“I don’t mean to sound peevish,” Carson said, “but I wouldn’t want people’s memories of ‘The Tonight Show’ to be dimmed because they believed the laughter they heard wasn’t genuine.”
Perhaps the most impressive thing about Carson, as the host, was how effortless he made “The Tonight Show” look. His monologue, never rehearsed, seemed to perfectly capture the tone necessary to let people unwind. He also seemed to possess an innate understanding of the rhythms and pacing of television.
“It should be low-key,” Carson once told reporter Rick Du Brow, then at the Los Angeles Herald-Examiner. “It’s the end of the day. People watching don’t want someone who looks like they’re going to have a nervous breakdown.”
In a sense, Carson was the perfect personality for television — reflecting the generation following the great radio stars such as Jack Benny and Hope, one that grew up with the medium.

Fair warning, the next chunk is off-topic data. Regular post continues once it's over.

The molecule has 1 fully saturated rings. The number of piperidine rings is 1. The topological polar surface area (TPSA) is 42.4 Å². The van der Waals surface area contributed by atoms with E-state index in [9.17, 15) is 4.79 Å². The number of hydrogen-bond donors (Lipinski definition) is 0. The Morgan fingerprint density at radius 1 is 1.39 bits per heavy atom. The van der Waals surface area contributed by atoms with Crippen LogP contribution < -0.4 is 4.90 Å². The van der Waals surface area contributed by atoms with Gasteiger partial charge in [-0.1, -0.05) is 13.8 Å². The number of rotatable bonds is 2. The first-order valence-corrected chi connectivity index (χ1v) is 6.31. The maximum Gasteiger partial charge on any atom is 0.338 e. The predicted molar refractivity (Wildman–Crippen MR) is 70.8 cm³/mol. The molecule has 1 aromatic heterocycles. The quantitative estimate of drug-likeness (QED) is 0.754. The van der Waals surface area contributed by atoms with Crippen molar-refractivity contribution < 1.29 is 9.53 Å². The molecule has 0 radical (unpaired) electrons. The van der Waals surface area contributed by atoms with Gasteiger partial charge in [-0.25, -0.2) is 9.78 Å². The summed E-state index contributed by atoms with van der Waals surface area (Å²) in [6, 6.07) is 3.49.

“I use the camera,” Carson said. “I remember seeing a silent film from the ‘20s with Oliver Hardy sighing directly into the camera. I can’t explain how perfect that sigh was. It’s like trying to explain comedy.”
Lassally said that even in retirement Carson never lost his passion for comedy and was still finding plenty of material from reading the newspaper.
“I think the thing he misses the most is the monologue,” Lassally said.
Some attribute part of Carson’s vast appeal to his Midwestern roots and sensibility.
Born in Corning, Iowa, Carson was raised in Norfolk, Neb., where he began his career as a teenager, performing a magic act he called “The Great Carsoni.”
Unlike the comics he admired, many of whom were from poor backgrounds, Carson enjoyed relative prosperity even during the Depression as the son of a district manager for the power company. He was a middle child, with an older sister, Catherine, and younger brother, Dick, who later worked as a director on “The Tonight Show” and other TV programs.